Elon Musk Wants To Build And Launch Satellites To Fund A Mars Colony

Launching little spacecraft to pay for big spacecraft

SpaceX Launch

The unmanned Falcon 9 rocket launched by SpaceX, on a cargo resupply service mission to the International Space StationREUTERS/Scott Audette

A colony on Mars. It's the fantasy of pretty much all space entrepreneurs these days. Bas Lansdorp famously dreams of establishing a permanent human settlement on the red planet by 2025, and NASA is working hard on the Orion capsule and Space Launch System, both of which are meant to take astronauts to Mars in the 2030s.

Now Elon Musk is throwing his hat in the ring, telling Bloomberg News that he also intends to establish a Mars base someday. And he's going to pay for it by launching satellites. The goal is to set up a Seattle office in the near future, strictly for developing and launching satellites. And in true SpaceX fashion, Musk says they'll run cheap.

“We’re going to try and do for satellites what we’ve done for rockets,” Musk said at a recent press conference.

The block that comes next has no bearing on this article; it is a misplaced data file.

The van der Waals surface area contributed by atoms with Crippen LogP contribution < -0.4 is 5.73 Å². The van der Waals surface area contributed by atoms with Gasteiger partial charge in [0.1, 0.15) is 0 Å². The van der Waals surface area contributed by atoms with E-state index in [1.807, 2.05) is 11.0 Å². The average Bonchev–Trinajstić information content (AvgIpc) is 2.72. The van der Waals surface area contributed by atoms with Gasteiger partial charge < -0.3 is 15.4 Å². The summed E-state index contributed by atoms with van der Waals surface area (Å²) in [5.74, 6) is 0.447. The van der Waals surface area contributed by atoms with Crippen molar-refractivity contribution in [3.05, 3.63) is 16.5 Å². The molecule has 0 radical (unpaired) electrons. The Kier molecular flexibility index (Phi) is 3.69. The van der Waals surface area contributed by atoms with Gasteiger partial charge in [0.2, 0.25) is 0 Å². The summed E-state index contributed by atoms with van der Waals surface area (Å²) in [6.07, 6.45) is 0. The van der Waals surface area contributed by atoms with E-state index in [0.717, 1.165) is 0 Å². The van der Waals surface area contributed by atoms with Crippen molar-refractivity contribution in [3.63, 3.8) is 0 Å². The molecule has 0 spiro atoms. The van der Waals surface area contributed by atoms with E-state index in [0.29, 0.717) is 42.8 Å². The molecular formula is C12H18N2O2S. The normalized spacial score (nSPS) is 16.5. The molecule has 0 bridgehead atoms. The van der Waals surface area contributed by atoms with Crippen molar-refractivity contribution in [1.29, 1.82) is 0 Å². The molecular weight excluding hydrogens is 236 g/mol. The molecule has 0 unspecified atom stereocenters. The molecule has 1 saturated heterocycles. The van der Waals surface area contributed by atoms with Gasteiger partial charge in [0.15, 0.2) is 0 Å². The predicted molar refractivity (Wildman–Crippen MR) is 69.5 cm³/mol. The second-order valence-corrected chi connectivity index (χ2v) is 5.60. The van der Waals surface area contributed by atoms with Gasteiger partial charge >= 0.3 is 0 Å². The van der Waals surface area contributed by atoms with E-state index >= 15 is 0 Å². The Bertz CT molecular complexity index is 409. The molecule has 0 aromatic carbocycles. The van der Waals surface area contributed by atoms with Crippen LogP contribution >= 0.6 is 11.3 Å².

"We're going to try and do for satellites what we've done for rockets."

Musk titillated his Twitter followers in November about a fleet of micro-satellites that SpaceX was working on, and now he is clarifying the company's plans. The Pentagon is looking to spend $70 billion on satellite launches through 2030, and Musk wants SpaceX to get a chunk of that money. The idea is to use the profits from launching satellites to ultimately fund a future mission to Mars, as well as an eventual colony. Musk has touched on his desire to colonize Mars before, and he says he will reveal SpaceX's plans for colonization later this year.

But if Musk really wants to make a profit from launching satellites, he's going to have to make the actual launches cheaper. Fortunately, he's already in the process of turning that into a reality by figuring out a way to reuse his rockets. Normally, most of a rocket is destroyed or lost after it launches, but SpaceX wants to figure out a way to land rockets, so they don't have to keep rebuilding them. In a historic first, the company attempted to land the majority of one of its Falcon 9 rockets after launching it to the ISS. While the rocket body hit its intended target, it did so a little too fast, shattering into pieces.

Yet Musk says they know what went wrong with the landing, and are confident about their next attempt. “If we had not run short of hydraulic fluid we would have actually landed,” Musk said. “So for the next flight we’ve got 50 percent more hydraulic fluid margins. We’ve got a real decent chance in about three weeks.”